Lake Byllesby is a 1,435 acre impoundment on the Cannon River created by a hydroelectric dam. A fisheries population assessment was conducted on Lake Byllesby in June, 2014. Assessment work consisted of standard lake survey netting using gill nets and trap nets. The last assessment netting on Lake Byllesby was completed in 2008. Previous years assessments were usually completed in mid-July. The assessment was moved to early June in 2014 to try to determine if fish numbers and catch rates were affected by seasonal migrations out of the reservoir and back into the Cannon River. Catch rates of most gamefish species were similar to past surveys.
High turbidity levels from runoff and excessive algal blooms limit submersed vegetation and likely impact the fishery. The reservoir is affected by excessive sediment loading in the upper reaches and much of the upper lake consists of shallow sand and mud flats at normal flow and lake levels. The fish community is similar to many reservoirs with a diverse fish population that includes many riverine species. Lake Byllesby can provide a fair fishery, especially in winter when many fish houses are present. Anglers typically target Black Crappie and Walleye. The reservoir may provide over-winter habitat for walleye and other species that move downstream from the Cannon River.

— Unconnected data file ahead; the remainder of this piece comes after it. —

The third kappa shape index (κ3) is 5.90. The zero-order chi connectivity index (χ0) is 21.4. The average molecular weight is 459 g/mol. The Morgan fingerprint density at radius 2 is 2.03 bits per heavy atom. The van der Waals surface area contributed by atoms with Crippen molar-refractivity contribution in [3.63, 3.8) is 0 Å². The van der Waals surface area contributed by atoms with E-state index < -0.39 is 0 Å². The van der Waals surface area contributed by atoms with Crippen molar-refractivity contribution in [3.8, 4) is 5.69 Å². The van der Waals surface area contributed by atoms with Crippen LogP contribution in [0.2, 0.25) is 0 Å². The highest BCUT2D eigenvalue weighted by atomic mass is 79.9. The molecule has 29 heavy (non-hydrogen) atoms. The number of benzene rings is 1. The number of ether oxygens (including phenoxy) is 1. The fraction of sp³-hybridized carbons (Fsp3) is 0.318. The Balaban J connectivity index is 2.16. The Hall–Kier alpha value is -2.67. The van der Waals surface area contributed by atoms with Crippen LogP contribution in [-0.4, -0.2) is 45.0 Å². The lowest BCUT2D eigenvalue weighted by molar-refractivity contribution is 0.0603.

- Flowering Rush
Recreational activities such as recreational boating, angling, waterfowl hunting, and diving may spread aquatic invasive species. Some aquatic invasive species can attach to boats, while others can become tangled on propellers, anchor lines, or boat trailers. Many species can survive in bilge water, ballast tanks, and motors or may hide in dirt or sand that clings to nets, buckets, anchors, and waders. Fortunately, completing simple steps can prevent the transport of aquatic invasive species.